However, the Taiwanese side strongly disagreed with the statement by Tang. They believed that China local government initially blocked the information, and then refused to change its attitude. The Taiwanese authority responded to this by announcing "all interflows between the two straights to be temporarily stopped", and halted all tour travels to China starting May 1. The Board of Trade of the Taiwan stopped the discussion on the investment case to the China, and the Board of Education stopped the culture interflow between the two straits. The travel agencies were also halted from going on tour to the PRC. All the connections between Taiwan and China were nearly completely cut off.

On April 15 the three suspects were arraigned by the court. On April 17, the PRC Zhejiang provincial police department announced that the case had been solved, and that it was a "major robbery, arson and murder case". Three suspects were arrested. Two of the suspects were military personnel, one being a retired serviceman, another being the brother of an armed police officer. Regardless, the families of the victims questioned the possibility of 32 men subdued by three criminals. On April 18 the PRC Premier Li Peng announced talks to explain the case. On May 8, the Taiwanese SEF organized a group to go to the scene of the incident to comprehend the case. On June 3, PRC authorities in Hangzhou City announced public prosecution. On June 10, the common pleas of the Hangzhou City reached the last instance. During the trial, the ARATS invited the SEF to visit the public prosecution, and contacted the SEF once again before the last instance, but was refused by the SEF. The families of the victims also refused to visit the process of the trial.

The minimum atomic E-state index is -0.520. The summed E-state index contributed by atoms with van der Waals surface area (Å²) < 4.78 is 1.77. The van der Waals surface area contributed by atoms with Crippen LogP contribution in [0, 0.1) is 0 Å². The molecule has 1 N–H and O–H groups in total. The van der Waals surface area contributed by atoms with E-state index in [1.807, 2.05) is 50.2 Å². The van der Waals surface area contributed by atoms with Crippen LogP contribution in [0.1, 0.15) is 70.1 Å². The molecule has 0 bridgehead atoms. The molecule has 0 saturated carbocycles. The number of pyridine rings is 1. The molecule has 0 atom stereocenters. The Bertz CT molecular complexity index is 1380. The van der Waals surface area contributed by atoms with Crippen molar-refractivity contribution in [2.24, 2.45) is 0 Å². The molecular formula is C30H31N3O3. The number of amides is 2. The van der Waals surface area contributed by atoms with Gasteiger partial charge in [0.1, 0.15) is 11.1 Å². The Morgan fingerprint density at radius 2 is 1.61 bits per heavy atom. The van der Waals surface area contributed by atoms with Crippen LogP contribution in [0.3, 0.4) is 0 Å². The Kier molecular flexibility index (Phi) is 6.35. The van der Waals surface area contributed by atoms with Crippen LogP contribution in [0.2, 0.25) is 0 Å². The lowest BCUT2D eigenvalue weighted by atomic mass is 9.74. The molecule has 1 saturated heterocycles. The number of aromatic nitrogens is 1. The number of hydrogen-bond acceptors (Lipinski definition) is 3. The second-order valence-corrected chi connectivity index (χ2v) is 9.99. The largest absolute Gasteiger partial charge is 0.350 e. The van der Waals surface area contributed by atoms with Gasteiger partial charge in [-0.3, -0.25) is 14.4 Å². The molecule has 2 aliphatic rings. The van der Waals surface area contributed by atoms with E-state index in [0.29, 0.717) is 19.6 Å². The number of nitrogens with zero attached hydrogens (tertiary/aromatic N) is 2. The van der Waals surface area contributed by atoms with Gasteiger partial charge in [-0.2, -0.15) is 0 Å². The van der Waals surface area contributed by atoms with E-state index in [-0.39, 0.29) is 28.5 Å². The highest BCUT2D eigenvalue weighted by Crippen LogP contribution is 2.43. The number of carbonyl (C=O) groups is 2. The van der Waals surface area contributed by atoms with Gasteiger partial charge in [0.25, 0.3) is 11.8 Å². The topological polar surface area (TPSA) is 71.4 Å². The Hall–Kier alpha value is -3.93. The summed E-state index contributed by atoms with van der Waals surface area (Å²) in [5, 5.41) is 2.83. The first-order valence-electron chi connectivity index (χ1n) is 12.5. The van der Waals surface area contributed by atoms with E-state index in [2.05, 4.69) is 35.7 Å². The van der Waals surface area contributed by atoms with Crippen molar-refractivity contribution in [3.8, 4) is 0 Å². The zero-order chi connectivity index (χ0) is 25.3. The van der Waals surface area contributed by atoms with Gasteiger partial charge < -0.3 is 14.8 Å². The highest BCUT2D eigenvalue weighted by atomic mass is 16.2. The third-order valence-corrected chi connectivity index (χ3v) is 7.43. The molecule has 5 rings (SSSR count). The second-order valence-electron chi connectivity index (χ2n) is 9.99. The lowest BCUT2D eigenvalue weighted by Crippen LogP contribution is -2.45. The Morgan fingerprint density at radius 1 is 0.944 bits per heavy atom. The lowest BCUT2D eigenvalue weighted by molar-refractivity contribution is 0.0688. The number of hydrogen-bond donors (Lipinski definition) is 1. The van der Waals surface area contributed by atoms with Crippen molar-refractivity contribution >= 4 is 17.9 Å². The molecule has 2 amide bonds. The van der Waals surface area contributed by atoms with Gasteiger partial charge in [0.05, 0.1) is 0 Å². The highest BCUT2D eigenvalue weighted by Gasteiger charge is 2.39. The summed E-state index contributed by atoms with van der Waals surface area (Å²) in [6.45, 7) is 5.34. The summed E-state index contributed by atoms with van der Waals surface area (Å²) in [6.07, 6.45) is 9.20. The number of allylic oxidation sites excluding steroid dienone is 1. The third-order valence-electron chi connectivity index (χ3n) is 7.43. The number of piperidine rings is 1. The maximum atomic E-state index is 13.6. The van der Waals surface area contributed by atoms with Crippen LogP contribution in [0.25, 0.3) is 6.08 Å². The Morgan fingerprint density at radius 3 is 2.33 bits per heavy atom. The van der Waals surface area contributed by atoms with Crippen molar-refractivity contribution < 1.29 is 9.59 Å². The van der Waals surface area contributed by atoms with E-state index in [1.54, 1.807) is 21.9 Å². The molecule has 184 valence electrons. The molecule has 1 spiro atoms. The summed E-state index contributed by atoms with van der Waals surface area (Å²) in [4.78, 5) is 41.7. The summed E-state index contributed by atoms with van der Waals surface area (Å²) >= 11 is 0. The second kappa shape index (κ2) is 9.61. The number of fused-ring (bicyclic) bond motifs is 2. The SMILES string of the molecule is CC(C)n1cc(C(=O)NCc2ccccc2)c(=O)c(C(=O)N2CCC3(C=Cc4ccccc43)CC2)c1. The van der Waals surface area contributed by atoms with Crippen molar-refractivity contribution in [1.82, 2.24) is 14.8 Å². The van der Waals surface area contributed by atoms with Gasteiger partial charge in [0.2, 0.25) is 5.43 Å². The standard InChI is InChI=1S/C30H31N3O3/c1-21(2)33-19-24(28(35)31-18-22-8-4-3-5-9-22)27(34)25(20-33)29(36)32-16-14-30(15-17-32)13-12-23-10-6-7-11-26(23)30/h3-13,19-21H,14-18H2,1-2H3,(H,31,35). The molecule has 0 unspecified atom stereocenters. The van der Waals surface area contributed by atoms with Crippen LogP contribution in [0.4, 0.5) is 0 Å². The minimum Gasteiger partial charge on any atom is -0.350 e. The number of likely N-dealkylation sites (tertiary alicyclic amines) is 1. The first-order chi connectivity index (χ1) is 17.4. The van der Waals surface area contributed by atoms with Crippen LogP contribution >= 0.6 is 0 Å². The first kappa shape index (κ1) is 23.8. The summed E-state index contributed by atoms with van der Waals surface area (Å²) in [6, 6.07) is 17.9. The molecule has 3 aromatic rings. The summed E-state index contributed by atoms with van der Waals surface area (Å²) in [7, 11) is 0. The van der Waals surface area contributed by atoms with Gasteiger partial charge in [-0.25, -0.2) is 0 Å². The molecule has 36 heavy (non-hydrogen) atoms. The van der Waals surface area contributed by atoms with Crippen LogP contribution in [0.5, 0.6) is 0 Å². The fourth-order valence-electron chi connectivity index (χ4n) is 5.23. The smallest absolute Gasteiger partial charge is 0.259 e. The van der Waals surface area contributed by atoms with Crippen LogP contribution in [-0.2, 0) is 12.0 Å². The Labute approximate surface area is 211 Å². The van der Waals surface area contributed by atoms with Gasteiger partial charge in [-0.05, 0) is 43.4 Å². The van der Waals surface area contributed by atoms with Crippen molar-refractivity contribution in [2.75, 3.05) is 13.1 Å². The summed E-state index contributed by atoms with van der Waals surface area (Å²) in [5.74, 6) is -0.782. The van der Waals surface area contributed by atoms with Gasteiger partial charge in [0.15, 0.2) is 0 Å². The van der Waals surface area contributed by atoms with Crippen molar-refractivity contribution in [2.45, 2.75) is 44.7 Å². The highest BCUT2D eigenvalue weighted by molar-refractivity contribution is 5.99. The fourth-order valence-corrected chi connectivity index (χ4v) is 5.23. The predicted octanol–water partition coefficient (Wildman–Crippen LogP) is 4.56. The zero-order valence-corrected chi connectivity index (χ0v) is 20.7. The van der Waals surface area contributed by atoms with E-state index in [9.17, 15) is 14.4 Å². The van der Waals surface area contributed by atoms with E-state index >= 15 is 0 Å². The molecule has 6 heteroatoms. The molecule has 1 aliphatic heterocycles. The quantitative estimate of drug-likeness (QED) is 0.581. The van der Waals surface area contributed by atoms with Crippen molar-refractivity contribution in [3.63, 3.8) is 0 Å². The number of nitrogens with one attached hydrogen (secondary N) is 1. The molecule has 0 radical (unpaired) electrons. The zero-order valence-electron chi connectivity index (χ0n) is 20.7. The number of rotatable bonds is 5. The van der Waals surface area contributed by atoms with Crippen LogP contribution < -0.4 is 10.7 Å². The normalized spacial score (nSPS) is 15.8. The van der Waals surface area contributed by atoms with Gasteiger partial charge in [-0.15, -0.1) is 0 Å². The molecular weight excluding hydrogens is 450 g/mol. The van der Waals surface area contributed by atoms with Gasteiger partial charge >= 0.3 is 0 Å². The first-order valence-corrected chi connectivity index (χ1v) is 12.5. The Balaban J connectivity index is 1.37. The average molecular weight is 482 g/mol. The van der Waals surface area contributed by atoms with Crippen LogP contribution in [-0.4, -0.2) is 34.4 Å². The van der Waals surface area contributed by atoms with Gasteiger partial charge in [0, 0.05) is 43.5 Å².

On June 12, the verdict was made, and the three suspects Wu Lihong, Hu Zhihan, Yu Aijun were all charged of robbery and murder, and were sentenced to death. On June 19, the three convicted were executed.

Consequences[edit]

The Chinese government avoided further clarification of several disputed points that the Taiwanese authorities addressed. The Taiwanese Mainland Affairs Council announced a statement on June 15 that criticized the way the PRC authorities treated the Qiandao Lake Incident, which may lead the case to be unsettled. Because evidence was unclear, information about the case could not be verified and therefore led to speculations and rumors. Eventually, the Qiandao Lake Incident turned from a regular criminal case into a serious political event.

To a greater extent, the Qiandao Lake Incident jeopardized the reconciliation on the relations between Taiwan and China. It was a crucial event that turned the public opinion of Taiwan around on the matters of Chinese reunification. The percentage of Taiwanese people that supported reunification decreased by a margin of 20% after the incident, while the percentage in support of Taiwan independence instantly went up by a margin of 10%. Around half the general population supported the present situation between Taiwan and China to be unchanged.[1] These were the direct consequences of the incident, which displayed the dissatisfaction of the Taiwanese people against the China government. As a result, Taiwanese tourism in China suffered major setbacks, as the Taiwanese government temporarily halted group tour travel to China after the incident.[2]

Footnotes[edit]

  1. ^ According to the result of United Daily News public poll in April 1994, the percentage of people who agreed or supported Taiwan Independence went up by 42%.
  2. ^ Total Arrival of Visitors from Taiwan to the Mainland